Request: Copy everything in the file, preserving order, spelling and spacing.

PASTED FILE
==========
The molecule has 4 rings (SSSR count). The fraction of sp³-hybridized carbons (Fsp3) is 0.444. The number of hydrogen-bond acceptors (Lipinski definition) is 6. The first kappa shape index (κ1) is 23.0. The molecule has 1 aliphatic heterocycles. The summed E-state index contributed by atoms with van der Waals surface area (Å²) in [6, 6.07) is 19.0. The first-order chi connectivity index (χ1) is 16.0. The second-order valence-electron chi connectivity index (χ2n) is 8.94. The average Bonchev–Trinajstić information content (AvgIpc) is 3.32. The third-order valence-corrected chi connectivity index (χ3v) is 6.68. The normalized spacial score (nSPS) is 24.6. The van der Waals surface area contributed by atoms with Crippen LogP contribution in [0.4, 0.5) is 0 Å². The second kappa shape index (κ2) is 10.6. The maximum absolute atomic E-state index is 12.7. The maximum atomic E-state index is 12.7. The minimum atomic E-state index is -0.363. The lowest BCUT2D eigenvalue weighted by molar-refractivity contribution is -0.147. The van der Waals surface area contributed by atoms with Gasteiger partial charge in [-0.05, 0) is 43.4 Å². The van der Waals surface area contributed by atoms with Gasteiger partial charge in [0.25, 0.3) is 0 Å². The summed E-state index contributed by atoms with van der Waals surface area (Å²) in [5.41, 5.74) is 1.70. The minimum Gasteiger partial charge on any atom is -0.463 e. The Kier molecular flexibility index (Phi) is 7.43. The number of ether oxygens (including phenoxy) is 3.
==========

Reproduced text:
The molecule has 4 rings (SSSR count). The fraction of sp³-hybridized carbons (Fsp3) is 0.444. The number of hydrogen-bond acceptors (Lipinski definition) is 6. The first kappa shape index (κ1) is 23.0. The molecule has 1 aliphatic heterocycles. The summed E-state index contributed by atoms with van der Waals surface area (Å²) in [6, 6.07) is 19.0. The first-order chi connectivity index (χ1) is 16.0. The second-order valence-electron chi connectivity index (χ2n) is 8.94. The average Bonchev–Trinajstić information content (AvgIpc) is 3.32. The third-order valence-corrected chi connectivity index (χ3v) is 6.68. The normalized spacial score (nSPS) is 24.6. The van der Waals surface area contributed by atoms with Crippen LogP contribution in [0.4, 0.5) is 0 Å². The second kappa shape index (κ2) is 10.6. The maximum absolute atomic E-state index is 12.7. The maximum atomic E-state index is 12.7. The minimum atomic E-state index is -0.363. The lowest BCUT2D eigenvalue weighted by molar-refractivity contribution is -0.147. The van der Waals surface area contributed by atoms with Gasteiger partial charge in [-0.05, 0) is 43.4 Å². The van der Waals surface area contributed by atoms with Gasteiger partial charge in [0.25, 0.3) is 0 Å². The summed E-state index contributed by atoms with van der Waals surface area (Å²) in [5.41, 5.74) is 1.70. The minimum Gasteiger partial charge on any atom is -0.463 e. The Kier molecular flexibility index (Phi) is 7.43. The number of ether oxygens (including phenoxy) is 3.